The iPhone Makeover
Will third-party programs push Apple's handheld over the top?
One program did strike me as being truly revolutionary and worth every hassle you go through just to get an iPhone these days: Pandora radio. You may know Pandora from its many years on the Web; the much-beloved Internet radio service analyzes your musical taste according to a rigorous music-theory system and offers up songs it thinks you might like. Often, it's frighteningly accurate: Play Pandora on your computer for a few hours, and you start to suspect the software's tapped into your frontal lobes.
Like other Internet radio stations, Pandora has been trying to offer a mobile service for many years but hadn't had much luck convincing cellular carriers to play along. Last year, AT&T and Sprint signed up with Pandora, but both carriers required a monthly fee ($9 on AT&T and $3 on Sprint). Tim Westergren, the composer who founded Pandora, says that he's always wanted to offer a free, ad-supported streaming mobile radio station. The new iPhone lets him do just that.
When you load up Pandora, music that you love—some songs you know, some you don't—streams from the Internet and into your earbuds at no charge. You can tell the app what you like by pressing a thumbs-up or -down button, and you can always skip a track. (Buying songs you like is also very easy.) Do this for a few minutes, and you begin to wonder how you'll ever live without it.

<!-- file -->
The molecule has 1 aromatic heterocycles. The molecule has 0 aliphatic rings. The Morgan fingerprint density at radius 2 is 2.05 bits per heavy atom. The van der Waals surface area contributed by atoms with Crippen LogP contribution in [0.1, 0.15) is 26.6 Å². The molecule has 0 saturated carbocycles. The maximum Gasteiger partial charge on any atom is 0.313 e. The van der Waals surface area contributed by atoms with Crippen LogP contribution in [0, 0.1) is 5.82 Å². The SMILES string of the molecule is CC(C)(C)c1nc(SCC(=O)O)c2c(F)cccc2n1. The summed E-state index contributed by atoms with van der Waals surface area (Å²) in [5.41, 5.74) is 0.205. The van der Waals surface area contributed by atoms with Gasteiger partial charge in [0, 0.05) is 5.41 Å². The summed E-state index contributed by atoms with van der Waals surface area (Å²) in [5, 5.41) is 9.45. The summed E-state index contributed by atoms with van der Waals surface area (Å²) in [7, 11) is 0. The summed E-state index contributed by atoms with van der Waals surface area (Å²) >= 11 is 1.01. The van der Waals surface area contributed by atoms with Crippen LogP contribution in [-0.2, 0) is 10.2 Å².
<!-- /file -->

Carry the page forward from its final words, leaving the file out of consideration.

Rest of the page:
Streaming radio is the perfect complement to an MP3 player—you could say it's the part of the iPod that's been missing all along. While your iPod plays music you already own, Pandora gives you music you don't know but will probably like. Now, with the iPhone and its built-in iPod, you've got both: a full library of songs you've purchased and the entire Internet of songs you might like.
Not everyone is happy with the new App Store system. The iPhone, to the consternation of some developers, is still not completely "open" to outside apps—at least not in the way your desktop machine is. Apple takes a cut of every app sold, for example, and imposes its own user-interface guidelines and technical limitations that some say are meant to stifle competition.
But the doors may have been opened just far enough to change everything. Since the store launched, iPhone users have streamed 3 million tracks through Pandora, and Westergren says they're listening for an average of nearly an hour a day. It's been up for less than a week, and the iPhone App Store has already killed Top 40 radio. What's next?
Farhad Manjoo is Slate's technology columnist and the author of True Enough: Learning To Live in a Post-Fact Society. You can email him at email@example.com and follow him on Twitter.
Photograph of new iPhone applications © 2008 Apple Inc.